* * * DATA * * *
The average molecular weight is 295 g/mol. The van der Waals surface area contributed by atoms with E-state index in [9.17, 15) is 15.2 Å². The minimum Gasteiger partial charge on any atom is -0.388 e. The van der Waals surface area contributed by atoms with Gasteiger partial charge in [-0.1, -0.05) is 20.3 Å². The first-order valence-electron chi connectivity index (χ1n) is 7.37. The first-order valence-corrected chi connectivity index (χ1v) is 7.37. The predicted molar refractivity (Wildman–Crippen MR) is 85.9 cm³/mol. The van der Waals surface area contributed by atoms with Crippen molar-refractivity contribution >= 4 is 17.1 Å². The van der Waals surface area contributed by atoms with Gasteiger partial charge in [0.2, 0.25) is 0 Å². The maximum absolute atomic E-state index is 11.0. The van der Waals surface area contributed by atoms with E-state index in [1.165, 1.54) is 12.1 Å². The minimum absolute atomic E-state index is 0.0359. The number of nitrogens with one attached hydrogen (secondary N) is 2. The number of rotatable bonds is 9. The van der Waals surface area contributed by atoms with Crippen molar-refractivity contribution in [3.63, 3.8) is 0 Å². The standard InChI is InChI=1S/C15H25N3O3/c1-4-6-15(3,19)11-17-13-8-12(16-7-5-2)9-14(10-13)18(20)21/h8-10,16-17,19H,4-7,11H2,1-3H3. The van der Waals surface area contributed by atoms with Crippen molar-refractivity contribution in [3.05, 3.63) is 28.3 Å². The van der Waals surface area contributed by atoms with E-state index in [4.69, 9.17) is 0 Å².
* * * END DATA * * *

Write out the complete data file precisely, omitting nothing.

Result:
The average molecular weight is 295 g/mol. The van der Waals surface area contributed by atoms with E-state index in [9.17, 15) is 15.2 Å². The minimum Gasteiger partial charge on any atom is -0.388 e. The van der Waals surface area contributed by atoms with Gasteiger partial charge in [-0.1, -0.05) is 20.3 Å². The first-order valence-electron chi connectivity index (χ1n) is 7.37. The first-order valence-corrected chi connectivity index (χ1v) is 7.37. The predicted molar refractivity (Wildman–Crippen MR) is 85.9 cm³/mol. The van der Waals surface area contributed by atoms with Crippen molar-refractivity contribution >= 4 is 17.1 Å². The van der Waals surface area contributed by atoms with Gasteiger partial charge in [0.2, 0.25) is 0 Å². The maximum absolute atomic E-state index is 11.0. The van der Waals surface area contributed by atoms with E-state index in [1.165, 1.54) is 12.1 Å². The minimum absolute atomic E-state index is 0.0359. The number of nitrogens with one attached hydrogen (secondary N) is 2. The number of rotatable bonds is 9. The van der Waals surface area contributed by atoms with Crippen molar-refractivity contribution in [3.63, 3.8) is 0 Å². The standard InChI is InChI=1S/C15H25N3O3/c1-4-6-15(3,19)11-17-13-8-12(16-7-5-2)9-14(10-13)18(20)21/h8-10,16-17,19H,4-7,11H2,1-3H3. The van der Waals surface area contributed by atoms with Crippen molar-refractivity contribution in [3.05, 3.63) is 28.3 Å². The van der Waals surface area contributed by atoms with E-state index in [4.69, 9.17) is 0 Å².